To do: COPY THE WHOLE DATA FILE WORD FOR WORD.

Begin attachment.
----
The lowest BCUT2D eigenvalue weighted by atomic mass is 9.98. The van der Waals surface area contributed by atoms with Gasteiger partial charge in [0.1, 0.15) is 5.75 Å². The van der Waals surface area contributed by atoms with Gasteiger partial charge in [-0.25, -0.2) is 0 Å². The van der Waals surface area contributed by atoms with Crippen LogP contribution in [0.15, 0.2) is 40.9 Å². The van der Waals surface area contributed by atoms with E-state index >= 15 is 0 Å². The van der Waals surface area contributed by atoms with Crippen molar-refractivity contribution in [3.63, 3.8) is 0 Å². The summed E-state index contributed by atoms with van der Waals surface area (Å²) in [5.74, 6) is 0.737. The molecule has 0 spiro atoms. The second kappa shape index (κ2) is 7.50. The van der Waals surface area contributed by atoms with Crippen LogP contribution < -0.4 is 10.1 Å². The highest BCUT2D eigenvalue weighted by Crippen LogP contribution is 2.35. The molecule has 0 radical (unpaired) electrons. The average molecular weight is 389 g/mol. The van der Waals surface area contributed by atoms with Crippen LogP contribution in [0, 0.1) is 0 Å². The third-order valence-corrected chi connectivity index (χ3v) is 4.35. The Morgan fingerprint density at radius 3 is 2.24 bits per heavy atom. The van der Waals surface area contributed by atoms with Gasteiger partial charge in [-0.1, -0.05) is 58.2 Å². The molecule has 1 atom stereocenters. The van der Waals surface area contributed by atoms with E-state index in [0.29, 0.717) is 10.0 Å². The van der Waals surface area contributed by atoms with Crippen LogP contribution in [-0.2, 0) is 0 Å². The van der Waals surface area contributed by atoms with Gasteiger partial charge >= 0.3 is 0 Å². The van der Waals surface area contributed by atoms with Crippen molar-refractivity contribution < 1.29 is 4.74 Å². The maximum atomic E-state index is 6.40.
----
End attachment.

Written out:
The lowest BCUT2D eigenvalue weighted by atomic mass is 9.98. The van der Waals surface area contributed by atoms with Gasteiger partial charge in [0.1, 0.15) is 5.75 Å². The van der Waals surface area contributed by atoms with Gasteiger partial charge in [-0.25, -0.2) is 0 Å². The van der Waals surface area contributed by atoms with Crippen LogP contribution in [0.15, 0.2) is 40.9 Å². The van der Waals surface area contributed by atoms with E-state index >= 15 is 0 Å². The van der Waals surface area contributed by atoms with Crippen molar-refractivity contribution in [3.63, 3.8) is 0 Å². The summed E-state index contributed by atoms with van der Waals surface area (Å²) in [5.74, 6) is 0.737. The molecule has 0 spiro atoms. The second kappa shape index (κ2) is 7.50. The van der Waals surface area contributed by atoms with Crippen LogP contribution < -0.4 is 10.1 Å². The highest BCUT2D eigenvalue weighted by Crippen LogP contribution is 2.35. The molecule has 0 radical (unpaired) electrons. The average molecular weight is 389 g/mol. The van der Waals surface area contributed by atoms with Crippen LogP contribution in [0, 0.1) is 0 Å². The third-order valence-corrected chi connectivity index (χ3v) is 4.35. The Morgan fingerprint density at radius 3 is 2.24 bits per heavy atom. The van der Waals surface area contributed by atoms with Gasteiger partial charge in [-0.1, -0.05) is 58.2 Å². The molecule has 1 atom stereocenters. The van der Waals surface area contributed by atoms with E-state index in [0.29, 0.717) is 10.0 Å². The van der Waals surface area contributed by atoms with Crippen LogP contribution in [-0.2, 0) is 0 Å². The van der Waals surface area contributed by atoms with Gasteiger partial charge >= 0.3 is 0 Å². The van der Waals surface area contributed by atoms with Crippen molar-refractivity contribution < 1.29 is 4.74 Å². The maximum atomic E-state index is 6.40.